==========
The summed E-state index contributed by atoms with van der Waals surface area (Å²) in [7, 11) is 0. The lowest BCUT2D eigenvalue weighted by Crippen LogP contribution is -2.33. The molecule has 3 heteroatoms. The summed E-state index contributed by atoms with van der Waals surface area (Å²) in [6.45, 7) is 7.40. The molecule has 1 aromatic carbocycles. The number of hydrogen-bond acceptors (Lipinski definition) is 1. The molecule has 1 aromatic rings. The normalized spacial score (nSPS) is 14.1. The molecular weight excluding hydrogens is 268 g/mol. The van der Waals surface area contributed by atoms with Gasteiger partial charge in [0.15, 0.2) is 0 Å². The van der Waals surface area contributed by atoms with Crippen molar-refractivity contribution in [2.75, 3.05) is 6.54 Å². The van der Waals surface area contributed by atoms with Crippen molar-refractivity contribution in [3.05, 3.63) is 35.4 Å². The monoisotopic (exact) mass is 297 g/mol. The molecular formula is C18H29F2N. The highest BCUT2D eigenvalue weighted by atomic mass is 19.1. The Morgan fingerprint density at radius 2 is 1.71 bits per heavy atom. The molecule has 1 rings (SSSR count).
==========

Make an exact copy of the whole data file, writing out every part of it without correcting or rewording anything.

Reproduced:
The summed E-state index contributed by atoms with van der Waals surface area (Å²) in [7, 11) is 0. The lowest BCUT2D eigenvalue weighted by Crippen LogP contribution is -2.33. The molecule has 3 heteroatoms. The summed E-state index contributed by atoms with van der Waals surface area (Å²) in [6.45, 7) is 7.40. The molecule has 1 aromatic carbocycles. The number of hydrogen-bond acceptors (Lipinski definition) is 1. The molecule has 1 aromatic rings. The normalized spacial score (nSPS) is 14.1. The molecular weight excluding hydrogens is 268 g/mol. The van der Waals surface area contributed by atoms with Gasteiger partial charge in [0.15, 0.2) is 0 Å². The van der Waals surface area contributed by atoms with Crippen molar-refractivity contribution in [2.75, 3.05) is 6.54 Å². The van der Waals surface area contributed by atoms with Crippen molar-refractivity contribution in [3.05, 3.63) is 35.4 Å². The monoisotopic (exact) mass is 297 g/mol. The molecular formula is C18H29F2N. The highest BCUT2D eigenvalue weighted by atomic mass is 19.1. The Morgan fingerprint density at radius 2 is 1.71 bits per heavy atom. The molecule has 1 rings (SSSR count).